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Constitution of the Indian Mind

American History, Volume I: Aboriginal America (New York: Sheldon, 1860)


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258 CONSTITUTION AND CHARACTER

dwelt on the Atlantic coast at the time, of the first settlement of the country, represents them as exceedingly grave and stolid in all their deportment, and possessing very little sensibility of any kind. Their power to endure hunger, cold, and fatigue was surprising. This power was doubtless, in a great degree, acquired by habit, and much of their apparent insensibility was due to a feeling prevalent among them that it was weak and un- manly to complain. Still there seemed to be something in their physical constitution which gave them a greater power of endurance than belongs to the Caucasian race. They felt cold and hunger, and the pain of wounds, much less, and could consequently endure much more, with the same exercise of fortitude, than other men.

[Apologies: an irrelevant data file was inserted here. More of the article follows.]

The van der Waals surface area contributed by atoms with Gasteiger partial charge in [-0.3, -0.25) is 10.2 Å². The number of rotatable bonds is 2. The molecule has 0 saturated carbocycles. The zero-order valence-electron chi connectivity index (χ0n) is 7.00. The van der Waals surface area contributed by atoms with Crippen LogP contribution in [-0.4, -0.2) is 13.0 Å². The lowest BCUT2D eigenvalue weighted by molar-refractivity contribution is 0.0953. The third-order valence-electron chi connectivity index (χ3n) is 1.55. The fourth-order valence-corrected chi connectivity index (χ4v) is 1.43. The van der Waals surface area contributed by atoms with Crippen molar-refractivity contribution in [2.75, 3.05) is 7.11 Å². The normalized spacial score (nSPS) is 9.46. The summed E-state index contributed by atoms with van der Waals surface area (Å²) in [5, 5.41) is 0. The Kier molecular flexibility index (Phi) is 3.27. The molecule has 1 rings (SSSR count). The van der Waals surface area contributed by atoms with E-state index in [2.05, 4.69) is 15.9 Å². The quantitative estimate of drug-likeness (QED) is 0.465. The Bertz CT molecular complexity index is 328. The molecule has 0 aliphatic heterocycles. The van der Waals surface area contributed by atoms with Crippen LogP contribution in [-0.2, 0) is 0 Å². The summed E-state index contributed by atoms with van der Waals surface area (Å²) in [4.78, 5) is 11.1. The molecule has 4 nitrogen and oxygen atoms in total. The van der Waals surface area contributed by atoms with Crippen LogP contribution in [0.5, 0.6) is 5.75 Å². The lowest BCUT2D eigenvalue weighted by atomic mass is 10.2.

Indeed, we might have been almost certain tha this would be so. The same kind and watchful Providence which gives the eagle his astonishing extent of vision, in order that he may have power to survey the vast field over which he is to seek his food, and enables the polar bear to sleep in comfort on a floor of ice where mercury would freeze, would surely not impart a delicate sensibility to the organization of a man who was to live by seeking his food in the winter in a howling forest, with a certainty of often passing days with-



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